Martin Landau and his wife Barbara Bain are already famous for their partnership in the incredibly long-running Mission: Impossible. Playing together again in Space: 1999, their publicity stills depict them as fairly perpetually fraught. In fact, Landau is a merry man. He avowed he had never seen such special effects since the film 2001: A Space Odyssey and says, after all, it took Stanley Kubrick 2000 years to make that one. "If we bring a little sunshine into your lives - I beg your pardon, moonshine," he said before joining Joan Collins on the set.

Gerry Anderson has declared Space: 1999 no basinful of sci-fi escapism but more a facing-up to some of the grimmer realities of today; a term that, happily, can hardly apply to Joan Collins. Radiant in vestigial ice-cream pink drapes and strappy gold sandals, she looked much prettier than Danny La Rue. Her silver-green' and mauve eye shadow aglow, she announced: "I'm Kara, Director of Reconstruction on this ship." It's nice to feel for all that high seriousness of intent and cash flow, Space: 1999 will be spooning out the same old friendly glop.

Alan Kennaugh talking...

The British Space Project America Couldn't Match

Alan Kennaugh talking...

This would have appeared in the 6th September-12 September edition for ATV/Yorkshire (which broadcast the show on Thursdays; not Anglia or LWT, which broadcast the show on Saturdays)

British Television's most spectacular series, a £2,500,000 epic called Space 1999, continues on Thursday. It started last week with the Moon being blown to pieces by an explosion of atomic waste. Moonbase Alpha and its inhabitants are thrown out of orbit into space, their adventures taking them through a 24-part series.

Sir Lew Grade, head of ATV, says his company's project is "the most spectacular, expensive and exciting space science fiction series ever made for television."

After a day on the set at Pinewood, I don't doubt his claims. If you were awed by the scope of Stanley Kubrick's 2001: A Space Odyssey, you'll be stunned by this.

Martin Landau, a regular star of the series with his wife, Barbara Bain, says: "Hollywood never did anything on such a scale as this."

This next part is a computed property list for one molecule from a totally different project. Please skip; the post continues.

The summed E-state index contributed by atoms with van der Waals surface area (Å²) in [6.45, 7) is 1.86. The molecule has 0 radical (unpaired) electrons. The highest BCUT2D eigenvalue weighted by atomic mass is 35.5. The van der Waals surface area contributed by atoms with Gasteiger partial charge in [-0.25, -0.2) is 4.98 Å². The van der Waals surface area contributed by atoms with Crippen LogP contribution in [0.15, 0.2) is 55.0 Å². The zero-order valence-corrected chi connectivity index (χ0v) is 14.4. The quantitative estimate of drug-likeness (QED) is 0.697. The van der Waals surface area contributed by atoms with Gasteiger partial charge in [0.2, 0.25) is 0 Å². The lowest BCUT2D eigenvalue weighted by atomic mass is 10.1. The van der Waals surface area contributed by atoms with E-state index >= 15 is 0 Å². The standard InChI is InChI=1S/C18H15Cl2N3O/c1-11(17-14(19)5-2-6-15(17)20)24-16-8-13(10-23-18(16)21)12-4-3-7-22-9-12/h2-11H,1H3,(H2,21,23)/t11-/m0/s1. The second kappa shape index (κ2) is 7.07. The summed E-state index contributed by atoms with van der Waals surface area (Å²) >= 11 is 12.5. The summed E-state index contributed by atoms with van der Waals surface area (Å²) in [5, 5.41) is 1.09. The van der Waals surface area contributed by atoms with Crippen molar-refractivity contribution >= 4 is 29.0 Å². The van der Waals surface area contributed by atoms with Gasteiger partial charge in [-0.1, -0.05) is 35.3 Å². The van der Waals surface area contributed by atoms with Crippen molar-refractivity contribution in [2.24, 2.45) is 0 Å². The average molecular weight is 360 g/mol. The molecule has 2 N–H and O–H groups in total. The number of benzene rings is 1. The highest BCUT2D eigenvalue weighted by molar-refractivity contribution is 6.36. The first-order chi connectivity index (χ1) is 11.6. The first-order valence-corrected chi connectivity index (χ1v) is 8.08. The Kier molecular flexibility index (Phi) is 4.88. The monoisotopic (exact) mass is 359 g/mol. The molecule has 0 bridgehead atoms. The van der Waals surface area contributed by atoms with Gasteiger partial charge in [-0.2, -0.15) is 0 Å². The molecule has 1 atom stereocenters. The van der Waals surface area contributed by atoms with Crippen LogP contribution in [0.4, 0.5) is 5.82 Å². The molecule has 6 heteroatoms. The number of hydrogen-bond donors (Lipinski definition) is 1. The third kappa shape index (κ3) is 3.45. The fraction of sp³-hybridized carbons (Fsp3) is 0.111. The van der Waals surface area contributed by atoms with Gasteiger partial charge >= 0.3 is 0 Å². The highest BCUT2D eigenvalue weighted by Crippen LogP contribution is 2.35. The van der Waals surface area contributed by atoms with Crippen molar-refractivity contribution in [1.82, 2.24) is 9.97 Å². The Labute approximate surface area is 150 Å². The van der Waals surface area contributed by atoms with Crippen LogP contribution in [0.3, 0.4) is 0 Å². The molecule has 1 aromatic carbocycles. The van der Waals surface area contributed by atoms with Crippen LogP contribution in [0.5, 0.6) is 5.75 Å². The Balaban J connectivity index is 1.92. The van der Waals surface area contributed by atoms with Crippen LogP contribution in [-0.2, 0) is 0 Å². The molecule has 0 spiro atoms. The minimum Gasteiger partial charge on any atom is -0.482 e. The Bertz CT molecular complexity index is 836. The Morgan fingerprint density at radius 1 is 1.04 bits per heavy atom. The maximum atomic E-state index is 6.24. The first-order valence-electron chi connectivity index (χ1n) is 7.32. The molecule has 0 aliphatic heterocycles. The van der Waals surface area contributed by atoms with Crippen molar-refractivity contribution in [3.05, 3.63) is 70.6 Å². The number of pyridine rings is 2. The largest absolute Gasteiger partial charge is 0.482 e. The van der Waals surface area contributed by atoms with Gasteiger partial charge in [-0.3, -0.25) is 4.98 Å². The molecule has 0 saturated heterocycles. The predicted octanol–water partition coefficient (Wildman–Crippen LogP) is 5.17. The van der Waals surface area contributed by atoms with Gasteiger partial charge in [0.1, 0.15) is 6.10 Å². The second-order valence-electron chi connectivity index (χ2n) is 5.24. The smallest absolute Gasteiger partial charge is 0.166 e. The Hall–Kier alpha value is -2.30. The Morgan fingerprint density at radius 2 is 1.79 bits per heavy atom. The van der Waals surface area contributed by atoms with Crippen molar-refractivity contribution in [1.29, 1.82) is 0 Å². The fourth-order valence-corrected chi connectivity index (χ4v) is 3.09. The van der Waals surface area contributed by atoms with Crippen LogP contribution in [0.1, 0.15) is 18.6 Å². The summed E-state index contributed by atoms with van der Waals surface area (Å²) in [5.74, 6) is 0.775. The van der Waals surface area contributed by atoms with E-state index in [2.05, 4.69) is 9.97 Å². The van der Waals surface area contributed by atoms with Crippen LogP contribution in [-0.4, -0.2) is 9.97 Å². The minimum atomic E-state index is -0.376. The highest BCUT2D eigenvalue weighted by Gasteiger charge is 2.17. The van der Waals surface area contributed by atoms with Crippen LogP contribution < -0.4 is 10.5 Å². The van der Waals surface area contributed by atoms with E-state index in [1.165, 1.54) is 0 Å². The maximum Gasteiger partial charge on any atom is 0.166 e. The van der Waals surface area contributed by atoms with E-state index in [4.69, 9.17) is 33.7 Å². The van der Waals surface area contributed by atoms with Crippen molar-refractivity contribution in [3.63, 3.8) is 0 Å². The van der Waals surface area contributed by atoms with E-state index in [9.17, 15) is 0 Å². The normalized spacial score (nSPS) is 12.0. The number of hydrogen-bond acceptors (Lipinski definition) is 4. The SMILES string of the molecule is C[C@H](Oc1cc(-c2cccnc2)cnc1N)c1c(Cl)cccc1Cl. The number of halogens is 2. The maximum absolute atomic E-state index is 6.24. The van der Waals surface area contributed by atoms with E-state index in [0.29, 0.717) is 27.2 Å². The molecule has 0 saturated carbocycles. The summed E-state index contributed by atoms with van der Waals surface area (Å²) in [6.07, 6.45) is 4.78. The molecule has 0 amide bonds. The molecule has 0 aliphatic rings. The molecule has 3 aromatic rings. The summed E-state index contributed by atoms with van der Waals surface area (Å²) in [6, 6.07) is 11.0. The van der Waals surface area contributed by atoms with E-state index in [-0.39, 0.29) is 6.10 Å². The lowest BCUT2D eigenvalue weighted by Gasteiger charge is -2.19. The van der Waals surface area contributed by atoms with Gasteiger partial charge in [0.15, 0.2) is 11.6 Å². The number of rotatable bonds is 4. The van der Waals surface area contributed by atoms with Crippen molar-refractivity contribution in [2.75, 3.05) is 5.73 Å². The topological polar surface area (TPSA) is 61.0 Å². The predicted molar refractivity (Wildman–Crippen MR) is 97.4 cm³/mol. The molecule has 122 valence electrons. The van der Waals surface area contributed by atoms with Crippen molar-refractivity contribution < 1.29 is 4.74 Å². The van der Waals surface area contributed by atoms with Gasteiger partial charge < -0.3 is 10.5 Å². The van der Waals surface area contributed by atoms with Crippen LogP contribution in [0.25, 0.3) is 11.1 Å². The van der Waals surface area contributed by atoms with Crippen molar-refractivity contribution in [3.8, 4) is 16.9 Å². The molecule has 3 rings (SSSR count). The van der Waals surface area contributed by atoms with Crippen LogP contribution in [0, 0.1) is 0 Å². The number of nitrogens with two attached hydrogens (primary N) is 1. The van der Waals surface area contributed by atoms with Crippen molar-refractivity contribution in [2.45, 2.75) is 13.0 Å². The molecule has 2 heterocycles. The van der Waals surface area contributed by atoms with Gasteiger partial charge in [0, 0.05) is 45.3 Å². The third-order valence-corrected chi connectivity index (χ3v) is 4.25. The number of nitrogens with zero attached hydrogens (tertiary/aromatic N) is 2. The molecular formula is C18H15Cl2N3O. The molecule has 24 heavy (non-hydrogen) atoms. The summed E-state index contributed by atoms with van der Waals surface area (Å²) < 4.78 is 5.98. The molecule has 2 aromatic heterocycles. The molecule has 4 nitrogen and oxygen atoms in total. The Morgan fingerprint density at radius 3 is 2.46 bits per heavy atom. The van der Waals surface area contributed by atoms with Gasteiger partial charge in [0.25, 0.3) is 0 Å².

The programme was inspired by the idea that one day the Moon may be used as a base for investigation of deep space, and as the first outpost of this Earth's defences.

Producers Gerry and Sylvia Anderson, who made their names with puppet spectaculars, work on the theory that the breakaway Moon is a rogue planet wandering through space; their theme is the inhabitants' hope of finding a new home.

Pinewood studios have been like gigantic adventure playgrounds during the past months, with the Andersons enjoying their work with real-life actors.

In addition to Martin Landau and Barbara Bain, who were together in Mission Impossible, the series features former Fugitive-hunter Barry Morse and a host of heavily disguised guests. They include Anthony Valentine, Roy Dotrice, Christopher Lee, Peter Cushing, Margaret Leighton, Richard Johnson, Joan Collins, Joanna Dunham and Brian Blessed.

Watch, too, for Catherine Schell as a wicked robot lady of space, and Catherine Mortimer, a leather-clad Woman's Libber and rocket ship commander.

Meanwhile, back on Earth, Sir Lew has already recovered much of the money spent on production. Space 1999 will earn £2,500,000 in America, and the series has been sold in many other countries.

Caption: Weird people, advanced machinery and complex sets combine to give Space 1999 its futuristic atmosphere. Evil has a beautiful face in the episode Guardian Of Piri, with Catherine Schell (above) as a wicked robot; idealism wears the bizarre features of Zantor, played by Christopher Lee (left), in Earthbound. The nerve centre of the space operations in Moonbase Alpha (below).

Space: 1999 copyright ITV Studios Global Entertainment